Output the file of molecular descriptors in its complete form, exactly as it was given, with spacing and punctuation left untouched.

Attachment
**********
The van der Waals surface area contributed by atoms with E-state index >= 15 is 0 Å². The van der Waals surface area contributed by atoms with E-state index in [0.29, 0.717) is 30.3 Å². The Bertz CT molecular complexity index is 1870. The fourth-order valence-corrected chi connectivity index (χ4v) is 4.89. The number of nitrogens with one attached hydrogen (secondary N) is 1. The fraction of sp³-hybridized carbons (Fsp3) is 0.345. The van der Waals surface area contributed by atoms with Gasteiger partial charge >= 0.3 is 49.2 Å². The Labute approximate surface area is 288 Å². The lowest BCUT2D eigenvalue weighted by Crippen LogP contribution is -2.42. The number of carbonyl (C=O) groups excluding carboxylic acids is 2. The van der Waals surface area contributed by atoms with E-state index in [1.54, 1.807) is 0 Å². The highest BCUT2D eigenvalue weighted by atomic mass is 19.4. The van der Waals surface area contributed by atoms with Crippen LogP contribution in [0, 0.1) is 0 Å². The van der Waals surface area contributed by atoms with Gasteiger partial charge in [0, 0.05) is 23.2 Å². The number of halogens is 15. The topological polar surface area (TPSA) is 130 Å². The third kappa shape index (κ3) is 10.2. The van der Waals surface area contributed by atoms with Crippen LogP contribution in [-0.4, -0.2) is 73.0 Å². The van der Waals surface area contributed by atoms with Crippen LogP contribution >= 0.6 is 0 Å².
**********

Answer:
The van der Waals surface area contributed by atoms with E-state index >= 15 is 0 Å². The van der Waals surface area contributed by atoms with E-state index in [0.29, 0.717) is 30.3 Å². The Bertz CT molecular complexity index is 1870. The fourth-order valence-corrected chi connectivity index (χ4v) is 4.89. The number of nitrogens with one attached hydrogen (secondary N) is 1. The fraction of sp³-hybridized carbons (Fsp3) is 0.345. The van der Waals surface area contributed by atoms with Gasteiger partial charge >= 0.3 is 49.2 Å². The Labute approximate surface area is 288 Å². The lowest BCUT2D eigenvalue weighted by Crippen LogP contribution is -2.42. The number of carbonyl (C=O) groups excluding carboxylic acids is 2. The van der Waals surface area contributed by atoms with E-state index in [1.54, 1.807) is 0 Å². The highest BCUT2D eigenvalue weighted by atomic mass is 19.4. The van der Waals surface area contributed by atoms with Crippen LogP contribution in [0, 0.1) is 0 Å². The van der Waals surface area contributed by atoms with Gasteiger partial charge in [0, 0.05) is 23.2 Å². The number of halogens is 15. The topological polar surface area (TPSA) is 130 Å². The third kappa shape index (κ3) is 10.2. The van der Waals surface area contributed by atoms with Crippen LogP contribution in [-0.4, -0.2) is 73.0 Å². The van der Waals surface area contributed by atoms with Crippen LogP contribution >= 0.6 is 0 Å².